5. https://www.wealthx.com/about-us/press-news/2016/62-percent-of-american-billionaires-are-self-made/
  6. https://www.prnewswire.com/news-releases/two-thirds-of-adults-worldwide-think-entrepreneurship-is-a-good-career-choice-300216021.html
  7. https://www.freshbooks.com/press/annualreport
  8. https://www.guidantfinancial.com/2018-small-business-trends/
  9. https://entrepreneurship.babson.edu/gem-data-black-entrepreneurship-us/
  10. https://www.babson.edu/media/babson/assets/blank-center/GEM_USA_2018-2019.pdf?_ga=2.134293681.1703674044.1598997454-1164342174.1598997454
  11. https://learn.g2.com/small-business-statistics
  12. https://thegedi.org/global-entrepreneurship-and-development-index/
  13. https://www.babson.edu/academics/centers-and-institutes/the-arthur-m-blank-center-for-entrepreneurship/thought-leadership/global-entrepreneurship-monitor/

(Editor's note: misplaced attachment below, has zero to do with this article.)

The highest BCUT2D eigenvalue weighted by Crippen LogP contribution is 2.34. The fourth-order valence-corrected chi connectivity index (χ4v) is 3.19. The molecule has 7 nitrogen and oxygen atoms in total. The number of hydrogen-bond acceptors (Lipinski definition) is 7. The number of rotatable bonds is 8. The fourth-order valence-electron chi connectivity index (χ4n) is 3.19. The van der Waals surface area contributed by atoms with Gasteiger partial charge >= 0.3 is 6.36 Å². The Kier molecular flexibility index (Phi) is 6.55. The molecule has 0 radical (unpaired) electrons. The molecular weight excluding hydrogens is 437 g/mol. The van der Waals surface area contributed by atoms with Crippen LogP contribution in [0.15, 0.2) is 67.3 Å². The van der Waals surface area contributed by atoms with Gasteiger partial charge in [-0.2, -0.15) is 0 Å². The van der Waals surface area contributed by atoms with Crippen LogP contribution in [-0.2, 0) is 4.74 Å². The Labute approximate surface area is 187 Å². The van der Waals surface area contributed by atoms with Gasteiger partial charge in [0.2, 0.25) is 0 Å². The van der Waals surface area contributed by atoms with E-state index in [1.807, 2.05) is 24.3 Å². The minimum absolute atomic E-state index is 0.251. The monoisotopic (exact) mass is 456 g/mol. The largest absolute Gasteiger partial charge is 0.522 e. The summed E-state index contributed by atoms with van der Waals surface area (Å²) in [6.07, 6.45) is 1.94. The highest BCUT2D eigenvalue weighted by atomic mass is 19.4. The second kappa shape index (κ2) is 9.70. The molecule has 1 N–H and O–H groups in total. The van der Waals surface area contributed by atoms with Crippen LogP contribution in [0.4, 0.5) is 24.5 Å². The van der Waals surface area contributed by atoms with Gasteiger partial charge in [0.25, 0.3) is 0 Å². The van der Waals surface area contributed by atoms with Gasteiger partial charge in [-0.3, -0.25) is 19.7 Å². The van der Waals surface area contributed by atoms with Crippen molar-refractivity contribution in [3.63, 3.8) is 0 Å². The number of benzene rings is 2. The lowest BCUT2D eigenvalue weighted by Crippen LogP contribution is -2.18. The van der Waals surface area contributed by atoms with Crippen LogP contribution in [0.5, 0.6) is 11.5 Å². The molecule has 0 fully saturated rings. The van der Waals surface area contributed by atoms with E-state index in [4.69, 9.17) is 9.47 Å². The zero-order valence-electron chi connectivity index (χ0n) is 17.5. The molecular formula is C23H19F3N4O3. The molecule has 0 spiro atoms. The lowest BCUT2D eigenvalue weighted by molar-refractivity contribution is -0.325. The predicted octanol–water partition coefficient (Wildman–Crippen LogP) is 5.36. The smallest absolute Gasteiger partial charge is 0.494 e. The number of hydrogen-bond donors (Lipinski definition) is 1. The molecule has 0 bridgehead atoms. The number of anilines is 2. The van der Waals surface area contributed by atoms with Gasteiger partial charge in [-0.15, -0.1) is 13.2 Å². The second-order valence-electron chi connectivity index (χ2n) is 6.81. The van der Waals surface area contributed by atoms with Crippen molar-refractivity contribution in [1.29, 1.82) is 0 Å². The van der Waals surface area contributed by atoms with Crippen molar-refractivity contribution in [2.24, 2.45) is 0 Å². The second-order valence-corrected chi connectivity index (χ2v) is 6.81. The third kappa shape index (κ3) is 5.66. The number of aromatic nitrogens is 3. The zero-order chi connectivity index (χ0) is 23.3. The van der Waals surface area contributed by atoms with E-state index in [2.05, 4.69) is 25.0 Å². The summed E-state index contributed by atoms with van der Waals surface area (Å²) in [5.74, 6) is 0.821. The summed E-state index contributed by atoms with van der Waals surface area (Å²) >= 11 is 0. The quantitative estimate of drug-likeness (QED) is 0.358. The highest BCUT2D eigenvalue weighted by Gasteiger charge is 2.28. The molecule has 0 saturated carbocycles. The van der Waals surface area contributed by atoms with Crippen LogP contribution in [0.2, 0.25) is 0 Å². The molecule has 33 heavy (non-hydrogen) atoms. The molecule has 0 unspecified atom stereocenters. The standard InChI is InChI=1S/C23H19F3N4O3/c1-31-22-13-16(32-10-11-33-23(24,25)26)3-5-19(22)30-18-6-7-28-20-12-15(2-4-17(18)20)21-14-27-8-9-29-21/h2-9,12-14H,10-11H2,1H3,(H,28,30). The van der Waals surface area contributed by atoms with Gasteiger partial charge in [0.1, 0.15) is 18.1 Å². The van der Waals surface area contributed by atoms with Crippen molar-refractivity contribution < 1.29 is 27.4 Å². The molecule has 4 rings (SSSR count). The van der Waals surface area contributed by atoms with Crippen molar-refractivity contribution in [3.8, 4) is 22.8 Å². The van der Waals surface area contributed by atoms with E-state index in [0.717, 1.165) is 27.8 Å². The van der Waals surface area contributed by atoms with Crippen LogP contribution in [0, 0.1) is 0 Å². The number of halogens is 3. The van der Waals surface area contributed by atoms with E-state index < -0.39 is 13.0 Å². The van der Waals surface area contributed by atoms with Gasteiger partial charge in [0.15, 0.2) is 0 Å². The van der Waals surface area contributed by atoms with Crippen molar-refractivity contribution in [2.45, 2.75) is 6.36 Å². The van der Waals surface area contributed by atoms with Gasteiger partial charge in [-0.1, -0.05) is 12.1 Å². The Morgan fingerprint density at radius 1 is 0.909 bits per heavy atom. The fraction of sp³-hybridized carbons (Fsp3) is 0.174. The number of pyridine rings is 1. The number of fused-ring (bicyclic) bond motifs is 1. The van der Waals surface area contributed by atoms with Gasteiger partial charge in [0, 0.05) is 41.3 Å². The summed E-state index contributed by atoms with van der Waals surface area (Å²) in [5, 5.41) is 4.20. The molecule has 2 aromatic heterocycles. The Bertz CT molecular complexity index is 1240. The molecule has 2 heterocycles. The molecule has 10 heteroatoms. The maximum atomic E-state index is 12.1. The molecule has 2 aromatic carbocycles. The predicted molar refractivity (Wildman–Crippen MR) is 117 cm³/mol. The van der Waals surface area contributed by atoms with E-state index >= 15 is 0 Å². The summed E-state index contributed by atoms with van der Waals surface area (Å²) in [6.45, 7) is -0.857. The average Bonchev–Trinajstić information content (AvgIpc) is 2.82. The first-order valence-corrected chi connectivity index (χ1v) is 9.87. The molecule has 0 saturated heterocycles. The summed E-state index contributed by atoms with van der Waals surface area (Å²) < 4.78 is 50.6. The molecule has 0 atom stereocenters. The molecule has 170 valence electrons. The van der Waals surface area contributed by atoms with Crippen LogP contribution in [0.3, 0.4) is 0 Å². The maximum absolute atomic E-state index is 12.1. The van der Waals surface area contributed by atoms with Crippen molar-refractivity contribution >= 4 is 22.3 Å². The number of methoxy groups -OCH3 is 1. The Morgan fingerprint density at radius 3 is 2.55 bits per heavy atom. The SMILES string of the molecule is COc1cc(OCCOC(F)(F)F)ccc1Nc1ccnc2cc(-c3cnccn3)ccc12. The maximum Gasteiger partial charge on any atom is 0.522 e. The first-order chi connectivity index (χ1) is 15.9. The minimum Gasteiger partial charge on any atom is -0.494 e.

14. https://startup.unitelvoice.com/entrepreneur-statistics
  15. https://www.sba.gov/sites/default/files/2014_Finance_FAQ.pdf
  16. https://nsba.biz/wp-content/uploads/2018/02/Year-End-Economic-Report-2017.pdf
  17. https://www.fedsmallbusiness.org/medialibrary/fedsmallbusiness/files/2019/sbcs-employer-firms-report.pdf
  18. https://www.federalreserve.gov/publications/2017-september-availability-of-credit-to-small-businesses.htm
  19. https://www.bls.gov/bdm/us_age_naics_00_table7.txt
  20. https://fortune.com/2014/09/25/why-startups-fail-according-to-their-founders/
  21. https://irp-cdn.multiscreensite.com/45d2c930/files/uploaded/PPS-Small-Business-Health-Care-Poll-2019%20%281%29.pdf
  22. https://www.fundera.com/blog/study-finds-business-owners-earn-less#:~:text=Additionally%2C%20more%20than%2070%25%20of,38.6%20hours%20worked%20per%20week
  23. https://www.entrepreneur.com/article/254871